WASHINGTON, D.C. — A tea party group on Maui says it was among those targeted by the IRS for special scrutiny when it petitioned for tax-exempt status.

The focus on conservative groups angered many on both sides of the political spectrum. On Tuesday, President Barack Obama announced the resignation of the IRS’ acting commissioner and called the agency’s targeting of conservative groups “inexcusable” and an “outrage.” Even so, the former head of the Maui group said he suspects there’s more to the mess than just the low-level bureaucrats that have been blamed.

Bill Doyle served as a board member and then president of the Tea Party Maui during the two years it sought tax-exempt status from the IRS. He said he believes the unusually high level of scrutiny received by tea party and other organizations came from “higher up,” though he said only congressional investigations into the scandal will determine whether it reached the White House.

In an interview with Civil Beat, Doyle described a 26-month ordeal with the IRS that involved the agency asking what the Inspector General has called “unnecessary” questions regarding the identity of its donors, membership and activities. “As I tell this story I have chicken skin because it’s chilling,” Doyle said.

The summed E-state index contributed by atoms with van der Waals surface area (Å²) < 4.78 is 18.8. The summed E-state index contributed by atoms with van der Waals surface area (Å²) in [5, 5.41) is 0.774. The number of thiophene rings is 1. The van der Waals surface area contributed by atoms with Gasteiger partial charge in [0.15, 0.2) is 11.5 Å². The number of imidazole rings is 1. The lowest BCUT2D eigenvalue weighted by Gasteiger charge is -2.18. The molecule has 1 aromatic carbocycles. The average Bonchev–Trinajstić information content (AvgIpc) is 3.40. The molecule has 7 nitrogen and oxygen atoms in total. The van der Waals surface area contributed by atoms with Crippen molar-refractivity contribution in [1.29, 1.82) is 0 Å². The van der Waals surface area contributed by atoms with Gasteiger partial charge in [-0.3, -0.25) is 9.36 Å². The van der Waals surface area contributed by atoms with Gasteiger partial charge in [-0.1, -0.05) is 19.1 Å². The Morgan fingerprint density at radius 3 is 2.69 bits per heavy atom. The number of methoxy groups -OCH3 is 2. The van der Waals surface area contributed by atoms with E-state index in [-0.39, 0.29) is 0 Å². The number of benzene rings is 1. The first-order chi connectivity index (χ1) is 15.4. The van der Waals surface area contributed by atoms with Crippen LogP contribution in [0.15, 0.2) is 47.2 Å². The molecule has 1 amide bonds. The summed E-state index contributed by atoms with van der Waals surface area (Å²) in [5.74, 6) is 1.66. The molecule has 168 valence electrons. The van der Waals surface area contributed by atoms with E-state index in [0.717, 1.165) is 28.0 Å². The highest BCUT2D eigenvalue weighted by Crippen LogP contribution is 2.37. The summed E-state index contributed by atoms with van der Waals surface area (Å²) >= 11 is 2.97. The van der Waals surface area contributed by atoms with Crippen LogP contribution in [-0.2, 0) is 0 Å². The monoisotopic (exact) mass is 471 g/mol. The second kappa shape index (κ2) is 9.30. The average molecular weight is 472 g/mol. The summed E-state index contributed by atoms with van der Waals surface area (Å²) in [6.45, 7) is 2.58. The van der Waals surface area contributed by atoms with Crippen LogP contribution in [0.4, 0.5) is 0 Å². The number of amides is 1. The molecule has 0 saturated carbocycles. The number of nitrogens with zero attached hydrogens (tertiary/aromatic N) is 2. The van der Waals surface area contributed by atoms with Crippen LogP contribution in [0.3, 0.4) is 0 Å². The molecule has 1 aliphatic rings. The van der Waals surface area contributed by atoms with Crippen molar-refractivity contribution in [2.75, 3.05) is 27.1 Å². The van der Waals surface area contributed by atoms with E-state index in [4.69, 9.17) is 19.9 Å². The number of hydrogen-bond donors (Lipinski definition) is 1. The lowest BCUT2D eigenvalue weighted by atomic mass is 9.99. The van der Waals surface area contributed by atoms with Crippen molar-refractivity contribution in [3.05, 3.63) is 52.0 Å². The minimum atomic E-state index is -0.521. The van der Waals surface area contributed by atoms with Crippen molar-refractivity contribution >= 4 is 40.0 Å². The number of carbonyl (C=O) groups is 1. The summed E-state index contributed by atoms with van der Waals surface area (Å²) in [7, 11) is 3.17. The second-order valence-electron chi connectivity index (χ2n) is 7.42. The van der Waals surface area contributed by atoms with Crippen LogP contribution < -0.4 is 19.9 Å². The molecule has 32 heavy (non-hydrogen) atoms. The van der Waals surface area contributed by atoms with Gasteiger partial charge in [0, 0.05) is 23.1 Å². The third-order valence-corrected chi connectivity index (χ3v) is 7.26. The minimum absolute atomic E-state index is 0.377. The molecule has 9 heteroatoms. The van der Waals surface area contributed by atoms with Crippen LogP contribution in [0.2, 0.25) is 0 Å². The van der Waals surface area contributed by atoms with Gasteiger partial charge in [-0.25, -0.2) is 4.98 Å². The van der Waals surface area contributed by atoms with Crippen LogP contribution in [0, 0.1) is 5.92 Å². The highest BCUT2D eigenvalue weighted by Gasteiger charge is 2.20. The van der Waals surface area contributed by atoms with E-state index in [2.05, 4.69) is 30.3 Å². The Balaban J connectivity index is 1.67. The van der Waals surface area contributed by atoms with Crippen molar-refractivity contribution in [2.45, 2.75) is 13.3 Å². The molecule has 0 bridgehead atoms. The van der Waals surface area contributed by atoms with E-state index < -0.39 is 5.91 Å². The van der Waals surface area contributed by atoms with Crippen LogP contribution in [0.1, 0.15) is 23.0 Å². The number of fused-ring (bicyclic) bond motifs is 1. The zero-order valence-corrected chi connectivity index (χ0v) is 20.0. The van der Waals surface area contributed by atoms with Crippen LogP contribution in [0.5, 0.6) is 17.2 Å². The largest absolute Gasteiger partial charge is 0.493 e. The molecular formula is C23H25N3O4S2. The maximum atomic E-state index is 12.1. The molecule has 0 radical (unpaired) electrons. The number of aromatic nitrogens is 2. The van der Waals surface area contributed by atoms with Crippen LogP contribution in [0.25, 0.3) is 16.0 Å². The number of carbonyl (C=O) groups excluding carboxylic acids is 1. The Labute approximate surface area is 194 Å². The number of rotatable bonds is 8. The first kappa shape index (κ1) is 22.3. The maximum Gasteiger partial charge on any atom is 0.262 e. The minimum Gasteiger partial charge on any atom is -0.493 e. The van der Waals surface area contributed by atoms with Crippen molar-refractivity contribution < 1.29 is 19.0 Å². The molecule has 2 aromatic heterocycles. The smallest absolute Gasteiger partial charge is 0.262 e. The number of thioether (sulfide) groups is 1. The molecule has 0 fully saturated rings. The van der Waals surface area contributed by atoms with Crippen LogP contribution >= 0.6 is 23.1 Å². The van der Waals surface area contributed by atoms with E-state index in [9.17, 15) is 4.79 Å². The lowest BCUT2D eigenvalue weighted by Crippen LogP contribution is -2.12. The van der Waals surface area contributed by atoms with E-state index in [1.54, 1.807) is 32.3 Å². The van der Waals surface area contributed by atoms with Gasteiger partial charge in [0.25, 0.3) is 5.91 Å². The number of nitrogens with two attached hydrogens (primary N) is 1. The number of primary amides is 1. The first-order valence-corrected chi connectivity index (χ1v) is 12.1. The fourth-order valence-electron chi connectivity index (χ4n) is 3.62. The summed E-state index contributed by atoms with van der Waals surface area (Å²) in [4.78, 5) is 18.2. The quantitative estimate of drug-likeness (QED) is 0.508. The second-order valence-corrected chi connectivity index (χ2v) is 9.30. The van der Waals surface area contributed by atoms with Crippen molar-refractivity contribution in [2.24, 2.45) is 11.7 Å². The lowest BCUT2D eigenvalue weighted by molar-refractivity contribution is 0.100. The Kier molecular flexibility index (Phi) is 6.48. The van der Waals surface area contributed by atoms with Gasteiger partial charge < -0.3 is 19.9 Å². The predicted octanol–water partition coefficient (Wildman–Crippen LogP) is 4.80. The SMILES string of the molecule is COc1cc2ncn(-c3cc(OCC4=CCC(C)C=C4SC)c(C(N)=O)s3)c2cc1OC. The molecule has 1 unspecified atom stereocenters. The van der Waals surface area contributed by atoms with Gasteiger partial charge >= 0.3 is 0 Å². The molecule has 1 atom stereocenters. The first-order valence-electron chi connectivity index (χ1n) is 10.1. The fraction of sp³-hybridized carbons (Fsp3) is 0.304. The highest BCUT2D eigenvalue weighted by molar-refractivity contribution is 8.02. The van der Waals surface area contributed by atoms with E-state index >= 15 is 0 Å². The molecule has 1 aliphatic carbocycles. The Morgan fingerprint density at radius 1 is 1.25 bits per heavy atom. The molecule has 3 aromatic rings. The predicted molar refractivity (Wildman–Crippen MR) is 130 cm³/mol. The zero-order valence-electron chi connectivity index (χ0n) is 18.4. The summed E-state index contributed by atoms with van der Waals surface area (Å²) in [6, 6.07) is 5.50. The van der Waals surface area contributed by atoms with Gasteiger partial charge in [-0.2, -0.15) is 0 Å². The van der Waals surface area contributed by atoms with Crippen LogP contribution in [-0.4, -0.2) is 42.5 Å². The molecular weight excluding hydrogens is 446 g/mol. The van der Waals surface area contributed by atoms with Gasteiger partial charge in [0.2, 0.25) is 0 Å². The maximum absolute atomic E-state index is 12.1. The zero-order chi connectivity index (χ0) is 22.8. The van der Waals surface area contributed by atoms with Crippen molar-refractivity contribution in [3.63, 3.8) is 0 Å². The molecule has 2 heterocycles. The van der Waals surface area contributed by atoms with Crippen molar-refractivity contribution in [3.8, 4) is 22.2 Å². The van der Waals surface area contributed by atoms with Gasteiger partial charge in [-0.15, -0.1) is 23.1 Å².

He said the IRS’ withholding of tax-exempt status impaired the Maui group’s ability to recruit and get candidates on the ballot that reflected the organization’s views, thereby limiting the choices before voters.

Doyle said also that he was disappointed, but not surprised, that Hawaii’s all-Democratic Congressional delegation did not immediately express outrage. Tea Party Maui is non-partisan, but its belief in smaller government and the free-market, as well as its anti-tax stances, often put it at odds with Democrats.

Sen. Brian Schatz was the first of the delegation to comment on Tuesday, four days after news broke about the IRS’ targeting of the groups. He said in response to a question by an NBC reporter that he thinks someone should lose their job over the affair. He retweeted a tweet by a reporter saying as much, but declined to elaborate further when asked by Civil Beat.

Rep. Colleen Hanabusa also issued a statement Tuesday night. She contrasted herself a bit with Schatz, whom she’s running against in next year’s Senate special election.

She said: “The allegations against and admitted actions of the IRS are a gross breach of the public trust. We deserve nothing less than a complete assurance that these and similar acts are no longer being committed and will not be tolerated.

“However, any sanctions against those responsible, from termination to criminal penalties, must come as the result of full, fair and transparent investigations by appropriate authorities. The resignation of acting commissioner Steven Miller is a step in the right direction, and I hope that others will similarly take responsibility for their actions.”